On January 1st, 2020, the international trade rules “INCOTERMS 2020, ICC Rules for the Use of National and International Trade Terms” began to govern, which come to replace INCOTERMS 2010, and which will be in placefor the next 10 years.

 By Thomas Veszprémy 

The INCOTERMS 2020 of the ICC – International Chamber of Commerce-, are 11 rules of 3 letters (acronyms) with the most used terms in international transport of goods in relation to the sale of goods or merchandise. They correspond to 11 interpretative, voluntary, and standardized rules, which without substituting the respective contracts (transport and international sale and purchase), describe the obligations of the parties regarding delivery, risk, transportation, allocation of costs, and procedures for documents, among others.

The new version of INCOTERMS 2020 seeks to apply the rules for the use of trade terms, as its title indicates, both for the national and international level. In addition, they present a simplified and clearer wording and display of the rules, with a new language, an introduction with explanatory notes, and their publication in the traditional format and in a new horizontal format. Also, the new version takes into account the increased importance of security in the movement of goods, the need for flexibility in insurance coverage – depending on the nature of transport – and the request of banks for the introduction of a “Bill of Lading or BoL” of the transport in certain purchases of merchandise under the FCA rule.

In the new version of INCOTERMS, there are structural, formal and fundamental changes. The main differences between INCOTERMS 2010-2020 are:

1. Structural Changes

  • New order of the rules, with a greater emphasis on delivery and risk, as well as a greater emphasis on their introduction and on how to choose their terms when incorporating them into international transportation and sales contracts. Furthermore, they are presented as both national and international rules.
  • Clearer explanation of the limits and connections between the sale and the auxiliary contracts.
  • Improvement in the explanatory notes and guides. The new version contains explanatory notes for the correct use of the rules according to the means of transport and suggestions, such as the use of clauses other than EXW and DDP. It also establishes the way in which the commercial terms should be incorporated into a contract. (Term – Place of delivery / destination – INCOTERMS 2020)

Notwithstanding the foregoing, the explanatory notes do not address:

  • Existence of the sale contract.
  • Time, place and currency of the price payment.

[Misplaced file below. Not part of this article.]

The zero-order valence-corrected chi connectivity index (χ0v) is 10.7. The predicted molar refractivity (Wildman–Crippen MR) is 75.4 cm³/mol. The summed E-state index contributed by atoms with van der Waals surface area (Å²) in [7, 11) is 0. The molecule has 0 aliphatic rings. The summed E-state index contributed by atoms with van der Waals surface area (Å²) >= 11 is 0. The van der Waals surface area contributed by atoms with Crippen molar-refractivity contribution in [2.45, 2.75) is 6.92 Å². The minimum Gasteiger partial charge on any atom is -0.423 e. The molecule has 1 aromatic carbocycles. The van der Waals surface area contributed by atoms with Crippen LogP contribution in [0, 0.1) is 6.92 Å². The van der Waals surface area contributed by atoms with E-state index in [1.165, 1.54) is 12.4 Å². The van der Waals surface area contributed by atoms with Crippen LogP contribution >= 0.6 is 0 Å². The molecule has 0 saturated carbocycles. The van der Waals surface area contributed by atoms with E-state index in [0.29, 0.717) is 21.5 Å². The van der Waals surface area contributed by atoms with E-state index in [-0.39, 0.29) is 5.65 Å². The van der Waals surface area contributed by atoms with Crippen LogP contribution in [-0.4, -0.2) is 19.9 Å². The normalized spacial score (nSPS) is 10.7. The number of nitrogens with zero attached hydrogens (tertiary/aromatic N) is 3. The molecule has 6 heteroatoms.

• The consequences of delivery delay.
  • Transmission of the property, title and possession of the merchandise.
  • Intellectual property.
  • Legal remedies available in case of breach of the sale contract.
  • Specifications of the merchandise sold.
  • It pronounces on the responsibility of the shippers regarding the weighing of the containers, to declare the Verified Gross Mass – MBV (Verified Gross Mass – VGM) of all export containers that are loaded with cargo inside. Regulation No. 2 of the International Convention for the “Safety of Human Life at Sea (1974)” – SOLAS, approved by the International Maritime Organization – IMO, imposes on container shippers the obligation to weigh containers, before be able to be loaded, in order to increase safety during navigation.

2. Fundamental Changes

  • The parties may agree that the seller instruct the carrier to issue a BoA with the mention “on board” of the transport in certain purchase of merchandise under the FCA rule, after loaded on the ship.
  • The new version presents an item in each rule (A9 – B9), which establishes a list with the allocation of costs for the parties.
  • Different level of insurance coverage for the CIF and CIP terms.
  • CIF – the seller’s obligation to obtain the loading clause of the Institute (C) LMA / IUA (Loyd’s Market Association / International Underwriting Association), which applies the minimum coverage, is maintained.
  • CIP – the seller must obtain the seller’s obligation to obtain, the loading clause of the Institute (A) LMA / IUA (Loyd’s Market Association / International Underwriting Association), which applies the maximum coverage – against all risks.
  • The possibility that the seller does not outsource the transport of the goods, and does it by his own means. In the new version, the possibility is established in commercial terms for the seller to carry out the transport through a third party, or through their own means of transport.
  • Change from the acronym DAT to DPU (Delivered at Terminal – Delivered at Place Unloaded).
  • In DAT, the seller delivers the merchandise once it is unloaded from the means of transport upon arrival at the terminal, and is made available to the buyer.
  • At DPU, the seller delivers the goods once they are made available to the buyer, at the arrival terminal, for unloading.
  • Added the security requirement for the transport of merchandise. In the new version, the obligation to obtain the security requirements of the merchandise and its costs is established in each commercial term (A4 and A7).